- 1 x basic bread recipe (see below)
- 6 bananas
- 8 tablespoons good, runny honey
- 1 handful of almonds, cracked or chopped (optional)
DIRECTIONS First of all, peel your bananas then purée them in a liquidizer or food processor. The mix will be surprisingly wet. Pour it into a measuring jug, then top up with water until you have 625ml or just over 1 pint. At Stage 1 of the basic bread recipe, use this banana liquid instead of the water to flavour your bread and make it nice and chewy. Also add half the honey with the nuts to the dough at this point. Then continue through the basic recipe as normal.
At Stage 5 divide the dough into 10 balls. Then pack these next to each other in a flour-dusted baking tin where they will prove together. Before putting in the oven drizzle generously with the rest of the honey so that the top of the bread will caramelize, going nice and golden. Bake in your preheated oven at 190C/ 375F/gas 5 for 20 minutes. Allow to cool for a little while, but it’s best served still warm with lots of butter and a glass of milk for breakfast while you read the paper. Also fantastic used in bread and butter pudding or simply heated up with a bit of ice cream.
BASIC BREAD RECIPE
- 2 lbs strong bread flour
- 1 pint tepid water
- 1 oz fresh yeast or 3 - 1/4 oz packets dried yeast
- 2 tablespoons sugar
- 2 level tablespoons sea salt
- Extra flour for dusting
DIRECTIONS Stage 1: Making a Well Pile the flour on to a clean surface and make a large well in the centre. Pour half your water into the well, then add your yeast, sugar and salt and stir with a fork.
Stage 2: Getting It Together Slowly, but confidently, bring in the flour from the inside of the well. (You don’t want to break the walls of the well, or the water will go everywhere.) Continue to bring the flour in to the centre until you get a stodgy, porridgey consistency - then add the remaining water. Continue to mix until it’s stodgy again, then you can be more aggressive, bringing in all the flour, making the mix less sticky. Flour your hands and pat and push the dough together with all the remaining flour. (Certain flours need a little more or less water, so feel free to adjust.)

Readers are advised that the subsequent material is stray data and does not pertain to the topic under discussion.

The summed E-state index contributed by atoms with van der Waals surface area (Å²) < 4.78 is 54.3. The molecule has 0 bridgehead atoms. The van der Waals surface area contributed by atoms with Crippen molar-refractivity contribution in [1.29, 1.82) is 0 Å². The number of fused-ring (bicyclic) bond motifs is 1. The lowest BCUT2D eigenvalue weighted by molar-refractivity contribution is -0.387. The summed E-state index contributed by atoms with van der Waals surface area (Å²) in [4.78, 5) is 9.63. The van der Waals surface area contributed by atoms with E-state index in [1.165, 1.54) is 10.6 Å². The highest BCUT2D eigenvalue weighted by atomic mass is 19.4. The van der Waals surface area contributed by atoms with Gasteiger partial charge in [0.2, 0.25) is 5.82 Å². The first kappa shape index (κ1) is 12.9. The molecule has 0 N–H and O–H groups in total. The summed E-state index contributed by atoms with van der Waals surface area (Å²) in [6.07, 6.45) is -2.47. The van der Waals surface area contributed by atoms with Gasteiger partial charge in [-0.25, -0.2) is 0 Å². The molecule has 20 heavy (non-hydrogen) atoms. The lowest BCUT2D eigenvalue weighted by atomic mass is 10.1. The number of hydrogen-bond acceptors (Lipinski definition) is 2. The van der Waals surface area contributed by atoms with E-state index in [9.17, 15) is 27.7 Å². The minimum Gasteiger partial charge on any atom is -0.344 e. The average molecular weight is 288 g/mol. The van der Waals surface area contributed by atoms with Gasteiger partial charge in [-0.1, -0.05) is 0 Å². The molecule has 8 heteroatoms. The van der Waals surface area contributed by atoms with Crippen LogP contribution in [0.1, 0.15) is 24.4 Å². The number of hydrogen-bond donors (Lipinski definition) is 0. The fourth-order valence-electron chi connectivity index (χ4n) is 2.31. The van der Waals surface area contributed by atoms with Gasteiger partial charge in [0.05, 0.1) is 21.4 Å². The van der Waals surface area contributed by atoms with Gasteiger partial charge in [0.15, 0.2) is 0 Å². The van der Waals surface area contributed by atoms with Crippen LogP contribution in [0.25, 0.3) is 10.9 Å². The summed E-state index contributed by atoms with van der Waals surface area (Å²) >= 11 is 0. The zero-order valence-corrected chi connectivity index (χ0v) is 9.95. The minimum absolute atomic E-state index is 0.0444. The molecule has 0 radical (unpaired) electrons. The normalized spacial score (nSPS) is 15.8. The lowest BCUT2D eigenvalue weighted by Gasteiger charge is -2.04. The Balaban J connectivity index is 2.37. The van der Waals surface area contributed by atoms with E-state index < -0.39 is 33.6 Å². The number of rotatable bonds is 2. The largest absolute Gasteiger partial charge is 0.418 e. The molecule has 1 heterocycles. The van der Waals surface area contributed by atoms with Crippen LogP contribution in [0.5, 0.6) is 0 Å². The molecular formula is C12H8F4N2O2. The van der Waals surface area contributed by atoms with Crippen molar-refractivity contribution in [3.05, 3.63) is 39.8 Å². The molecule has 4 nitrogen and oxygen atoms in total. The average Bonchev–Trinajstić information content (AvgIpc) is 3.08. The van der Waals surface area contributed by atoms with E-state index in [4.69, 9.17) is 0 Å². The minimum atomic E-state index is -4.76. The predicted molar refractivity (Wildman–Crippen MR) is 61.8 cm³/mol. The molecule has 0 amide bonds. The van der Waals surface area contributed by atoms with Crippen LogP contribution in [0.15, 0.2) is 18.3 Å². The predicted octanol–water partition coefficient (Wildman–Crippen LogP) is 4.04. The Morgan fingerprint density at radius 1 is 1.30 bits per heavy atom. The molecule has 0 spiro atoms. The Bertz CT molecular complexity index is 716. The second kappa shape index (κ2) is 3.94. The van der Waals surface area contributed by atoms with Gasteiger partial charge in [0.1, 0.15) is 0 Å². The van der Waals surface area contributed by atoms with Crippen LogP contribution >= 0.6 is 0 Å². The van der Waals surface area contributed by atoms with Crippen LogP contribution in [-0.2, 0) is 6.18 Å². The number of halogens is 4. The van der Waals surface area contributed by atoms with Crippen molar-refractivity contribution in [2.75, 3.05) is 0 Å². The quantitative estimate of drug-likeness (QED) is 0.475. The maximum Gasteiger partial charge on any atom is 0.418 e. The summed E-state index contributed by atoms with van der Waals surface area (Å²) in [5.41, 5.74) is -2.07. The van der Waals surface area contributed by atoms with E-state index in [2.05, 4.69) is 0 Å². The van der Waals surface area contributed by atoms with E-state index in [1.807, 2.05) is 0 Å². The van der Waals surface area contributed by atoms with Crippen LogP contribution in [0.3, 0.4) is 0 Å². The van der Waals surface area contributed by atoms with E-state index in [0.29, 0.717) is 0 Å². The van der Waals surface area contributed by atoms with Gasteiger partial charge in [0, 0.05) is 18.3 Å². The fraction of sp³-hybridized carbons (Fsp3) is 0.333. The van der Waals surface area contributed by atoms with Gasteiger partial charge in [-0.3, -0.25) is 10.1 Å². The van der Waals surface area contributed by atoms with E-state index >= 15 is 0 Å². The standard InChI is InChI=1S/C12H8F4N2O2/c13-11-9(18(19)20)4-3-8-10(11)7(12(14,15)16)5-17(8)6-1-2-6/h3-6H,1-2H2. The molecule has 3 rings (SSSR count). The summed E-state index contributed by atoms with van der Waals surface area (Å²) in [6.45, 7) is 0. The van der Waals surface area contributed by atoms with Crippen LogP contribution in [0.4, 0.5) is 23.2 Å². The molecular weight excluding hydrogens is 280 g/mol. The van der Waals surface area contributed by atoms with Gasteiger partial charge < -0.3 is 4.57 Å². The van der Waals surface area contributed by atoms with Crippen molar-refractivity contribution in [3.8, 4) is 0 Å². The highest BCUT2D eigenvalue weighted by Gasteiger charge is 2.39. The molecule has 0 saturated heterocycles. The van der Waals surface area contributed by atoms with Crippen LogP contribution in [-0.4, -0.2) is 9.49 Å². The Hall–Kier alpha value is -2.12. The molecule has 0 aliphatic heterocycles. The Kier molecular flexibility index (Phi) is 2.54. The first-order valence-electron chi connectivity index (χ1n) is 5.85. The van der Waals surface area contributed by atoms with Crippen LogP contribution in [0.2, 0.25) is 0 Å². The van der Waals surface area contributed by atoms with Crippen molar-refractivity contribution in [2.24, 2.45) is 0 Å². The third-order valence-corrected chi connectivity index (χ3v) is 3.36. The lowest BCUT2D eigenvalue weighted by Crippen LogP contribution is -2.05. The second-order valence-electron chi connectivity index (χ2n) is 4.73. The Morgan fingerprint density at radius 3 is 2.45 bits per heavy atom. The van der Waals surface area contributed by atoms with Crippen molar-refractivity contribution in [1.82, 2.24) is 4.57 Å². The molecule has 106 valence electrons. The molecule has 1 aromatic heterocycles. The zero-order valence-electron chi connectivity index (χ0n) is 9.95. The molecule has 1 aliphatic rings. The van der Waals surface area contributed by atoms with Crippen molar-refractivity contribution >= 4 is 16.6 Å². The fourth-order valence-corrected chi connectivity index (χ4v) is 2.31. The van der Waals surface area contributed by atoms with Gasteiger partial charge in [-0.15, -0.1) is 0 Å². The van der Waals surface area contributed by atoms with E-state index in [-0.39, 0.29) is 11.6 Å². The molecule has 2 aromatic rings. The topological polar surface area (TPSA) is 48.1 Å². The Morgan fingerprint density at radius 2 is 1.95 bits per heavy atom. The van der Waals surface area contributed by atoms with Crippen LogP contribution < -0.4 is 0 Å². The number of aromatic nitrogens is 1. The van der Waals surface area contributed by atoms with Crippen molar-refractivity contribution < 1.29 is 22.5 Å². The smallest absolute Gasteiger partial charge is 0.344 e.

Stage 3: Kneading! This is where you get stuck in. With a bit of elbow grease, simply push, fold, slap and roll the dough around, over and over, for 4 or 5 minutes until you have a silky and elastic dough.
Stage 4: First Proof Flour the top of your dough. Put it in a bowl, cover with clingfilm, and allow it to prove for about half an hour until doubled in size — ideally in a warm, moist, draught-free place. This will improve the flavour and texture of your dough and it’s always exciting to know that the old yeast has kicked into action.
Stage 5: Second Proof, Flavouring and Shaping Once the dough has doubled in size, knock the air out for 30 seconds by bashing it and squashing it. You can now shape it or flavour it as required — folded, filled, tray-baked, whatever — and leave it to prove for a second time for 30 minutes to an hour until it has doubled in size once more. This is the most important part, as the second prove will give it the air that finally ends up being cooked into your bread, giving you the really light, soft texture that we all love in fresh bread. So remember - don’t fiddle with it, just let it do its thing.
Stage 6: Cooking Your Bread Very gently place your bread dough on to a flour-dusted baking tray and into a preheated oven. Don’t slam the door or you’ll lose the air that you need. Bake according to the time and temperature given with your chosen recipe. You can tell if it’s cooked by tapping its bottom — if it sounds hollow it’s done, if it doesn’t then pop it back in for a little longer. Once cooked, place on a rack and allow it to cool for at least 30 minutes — fandabidozi. Feel free to freeze any leftover bread.